Kalank is a largely enjoyable film about partition-era love and loyalty. While the cast and packaging are appealing, the movie falls flat on the social side. While there are a lot of likable characters, the film fails to give much nuance to the Hindu-Muslim equation. Kalank’s portrayal of a ferocious Muslim is unconvincing, and a more nuanced film would have benefited from such an approach.
One of the biggest highlights of the film is the title track, which evokes strong feelings in viewers. Unfortunately, the script isn’t up to par and the performances are rather average. While it features a top-notch cast, Kalank isn’t worth seeing if you’re not a hopeless romantic. Instead, watch this film if you’re an enthusiast of Bollywood romance. For more Bollywood reviews, subscribe to Pinkvilla, the entertainment news website.
The film’s storyline is weak and predictable, but it does have some good moments. The lead actors (Alia Bhatt, Madhuri Dixit, and Sanjay Dutt) give the film its heart. It’s also well-acted by Aditya Roy Kapur. The music is impressive, but Kalank’s lack of focus on the plot is disappointing. The final twist is a bit predictable and uninspiring.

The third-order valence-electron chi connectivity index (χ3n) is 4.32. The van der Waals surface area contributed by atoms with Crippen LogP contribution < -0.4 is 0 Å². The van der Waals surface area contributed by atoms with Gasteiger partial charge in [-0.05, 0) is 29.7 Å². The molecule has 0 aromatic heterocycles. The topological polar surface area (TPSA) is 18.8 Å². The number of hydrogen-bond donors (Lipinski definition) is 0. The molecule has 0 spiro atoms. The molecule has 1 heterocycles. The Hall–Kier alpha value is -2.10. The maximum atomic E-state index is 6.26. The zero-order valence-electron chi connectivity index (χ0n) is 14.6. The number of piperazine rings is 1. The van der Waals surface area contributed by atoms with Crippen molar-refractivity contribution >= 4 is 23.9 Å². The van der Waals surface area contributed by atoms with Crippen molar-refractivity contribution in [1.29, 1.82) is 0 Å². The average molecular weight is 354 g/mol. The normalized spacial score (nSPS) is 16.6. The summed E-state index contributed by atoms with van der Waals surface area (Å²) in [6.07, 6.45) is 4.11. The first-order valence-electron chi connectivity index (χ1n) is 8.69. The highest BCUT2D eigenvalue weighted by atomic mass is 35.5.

The film starts out promisingly, but the first scene in particular reveals a few flaws. While it’s supposed to take place in pre-Independent India, it feels like it was shot in a catalogue. The woman who stands in the doorway of a train, for instance, wails cinematically while gondoliers paddle the moat. This is a bleak scene, but the rest of the film is largely a joyous ride.
One of the most memorable scenes in the movie is an encounter between two young lovers who fall in love. The glitz and glamour of the former are juxtaposed with the repressive atmosphere of the former. The climax of the movie is when Roop meets Zafar, a young man who has snubbed her for a woman who’s not her type. At this point, the film is not without its problems.
For one, the film portrays Muslims as perpetrators of all manner of violence. It is also incredibly offensive to the Hindu community, because it depicts them in pastel shades. It’s also far too political for some, and the film’s satire on religion has become an icon in India. While it’s not a perfect film, it has plenty of material for a nine-part mini-series.